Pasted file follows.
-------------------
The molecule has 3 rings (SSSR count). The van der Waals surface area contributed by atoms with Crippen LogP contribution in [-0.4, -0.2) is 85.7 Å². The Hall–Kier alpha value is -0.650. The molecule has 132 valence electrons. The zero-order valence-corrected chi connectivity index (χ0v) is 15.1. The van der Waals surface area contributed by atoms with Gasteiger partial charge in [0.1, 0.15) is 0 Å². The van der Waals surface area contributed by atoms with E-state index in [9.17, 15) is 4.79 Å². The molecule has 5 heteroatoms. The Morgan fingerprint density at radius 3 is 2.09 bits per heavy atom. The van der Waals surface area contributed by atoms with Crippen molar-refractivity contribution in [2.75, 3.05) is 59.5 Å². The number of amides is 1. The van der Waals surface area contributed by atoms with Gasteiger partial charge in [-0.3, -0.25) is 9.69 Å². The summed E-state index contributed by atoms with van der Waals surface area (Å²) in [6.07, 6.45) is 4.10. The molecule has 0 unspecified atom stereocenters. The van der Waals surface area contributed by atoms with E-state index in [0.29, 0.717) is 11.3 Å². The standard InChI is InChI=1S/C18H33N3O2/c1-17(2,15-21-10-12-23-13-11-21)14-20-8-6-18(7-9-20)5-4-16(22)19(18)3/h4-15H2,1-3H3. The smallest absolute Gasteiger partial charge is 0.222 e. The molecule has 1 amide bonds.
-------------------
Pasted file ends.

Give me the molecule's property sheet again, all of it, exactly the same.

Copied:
The molecule has 3 rings (SSSR count). The van der Waals surface area contributed by atoms with Crippen LogP contribution in [-0.4, -0.2) is 85.7 Å². The Hall–Kier alpha value is -0.650. The molecule has 132 valence electrons. The zero-order valence-corrected chi connectivity index (χ0v) is 15.1. The van der Waals surface area contributed by atoms with Gasteiger partial charge in [0.1, 0.15) is 0 Å². The van der Waals surface area contributed by atoms with E-state index in [9.17, 15) is 4.79 Å². The molecule has 5 heteroatoms. The Morgan fingerprint density at radius 3 is 2.09 bits per heavy atom. The van der Waals surface area contributed by atoms with Crippen molar-refractivity contribution in [2.75, 3.05) is 59.5 Å². The number of amides is 1. The van der Waals surface area contributed by atoms with Gasteiger partial charge in [-0.3, -0.25) is 9.69 Å². The summed E-state index contributed by atoms with van der Waals surface area (Å²) in [6.07, 6.45) is 4.10. The molecule has 0 unspecified atom stereocenters. The van der Waals surface area contributed by atoms with E-state index in [0.29, 0.717) is 11.3 Å². The standard InChI is InChI=1S/C18H33N3O2/c1-17(2,15-21-10-12-23-13-11-21)14-20-8-6-18(7-9-20)5-4-16(22)19(18)3/h4-15H2,1-3H3. The smallest absolute Gasteiger partial charge is 0.222 e. The molecule has 1 amide bonds.